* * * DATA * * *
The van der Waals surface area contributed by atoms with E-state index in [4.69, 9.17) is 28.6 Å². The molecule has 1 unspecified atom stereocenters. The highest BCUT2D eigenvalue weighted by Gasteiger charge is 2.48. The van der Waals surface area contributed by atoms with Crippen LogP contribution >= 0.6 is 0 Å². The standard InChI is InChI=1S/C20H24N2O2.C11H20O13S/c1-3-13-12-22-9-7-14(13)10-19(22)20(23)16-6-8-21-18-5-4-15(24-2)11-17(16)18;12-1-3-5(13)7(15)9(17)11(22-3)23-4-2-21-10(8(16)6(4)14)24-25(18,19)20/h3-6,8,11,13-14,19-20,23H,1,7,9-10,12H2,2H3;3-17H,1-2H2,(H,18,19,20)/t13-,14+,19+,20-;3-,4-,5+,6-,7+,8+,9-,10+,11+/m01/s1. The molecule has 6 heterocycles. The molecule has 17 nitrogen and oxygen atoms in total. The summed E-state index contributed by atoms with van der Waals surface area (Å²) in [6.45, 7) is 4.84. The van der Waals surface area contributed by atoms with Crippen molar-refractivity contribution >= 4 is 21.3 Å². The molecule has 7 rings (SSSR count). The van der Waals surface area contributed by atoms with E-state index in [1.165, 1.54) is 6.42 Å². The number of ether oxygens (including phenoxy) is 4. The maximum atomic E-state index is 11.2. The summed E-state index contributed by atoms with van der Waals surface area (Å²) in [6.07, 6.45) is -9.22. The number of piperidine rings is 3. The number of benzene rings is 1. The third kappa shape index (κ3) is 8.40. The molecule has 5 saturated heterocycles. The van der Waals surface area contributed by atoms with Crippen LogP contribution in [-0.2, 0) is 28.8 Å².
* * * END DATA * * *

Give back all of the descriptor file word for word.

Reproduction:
The van der Waals surface area contributed by atoms with E-state index in [4.69, 9.17) is 28.6 Å². The molecule has 1 unspecified atom stereocenters. The highest BCUT2D eigenvalue weighted by Gasteiger charge is 2.48. The van der Waals surface area contributed by atoms with Crippen LogP contribution >= 0.6 is 0 Å². The standard InChI is InChI=1S/C20H24N2O2.C11H20O13S/c1-3-13-12-22-9-7-14(13)10-19(22)20(23)16-6-8-21-18-5-4-15(24-2)11-17(16)18;12-1-3-5(13)7(15)9(17)11(22-3)23-4-2-21-10(8(16)6(4)14)24-25(18,19)20/h3-6,8,11,13-14,19-20,23H,1,7,9-10,12H2,2H3;3-17H,1-2H2,(H,18,19,20)/t13-,14+,19+,20-;3-,4-,5+,6-,7+,8+,9-,10+,11+/m01/s1. The molecule has 6 heterocycles. The molecule has 17 nitrogen and oxygen atoms in total. The summed E-state index contributed by atoms with van der Waals surface area (Å²) in [6.45, 7) is 4.84. The van der Waals surface area contributed by atoms with Crippen molar-refractivity contribution >= 4 is 21.3 Å². The molecule has 7 rings (SSSR count). The van der Waals surface area contributed by atoms with E-state index in [1.165, 1.54) is 6.42 Å². The number of ether oxygens (including phenoxy) is 4. The maximum atomic E-state index is 11.2. The summed E-state index contributed by atoms with van der Waals surface area (Å²) in [6.07, 6.45) is -9.22. The number of piperidine rings is 3. The number of benzene rings is 1. The third kappa shape index (κ3) is 8.40. The molecule has 5 saturated heterocycles. The van der Waals surface area contributed by atoms with Crippen LogP contribution in [-0.2, 0) is 28.8 Å².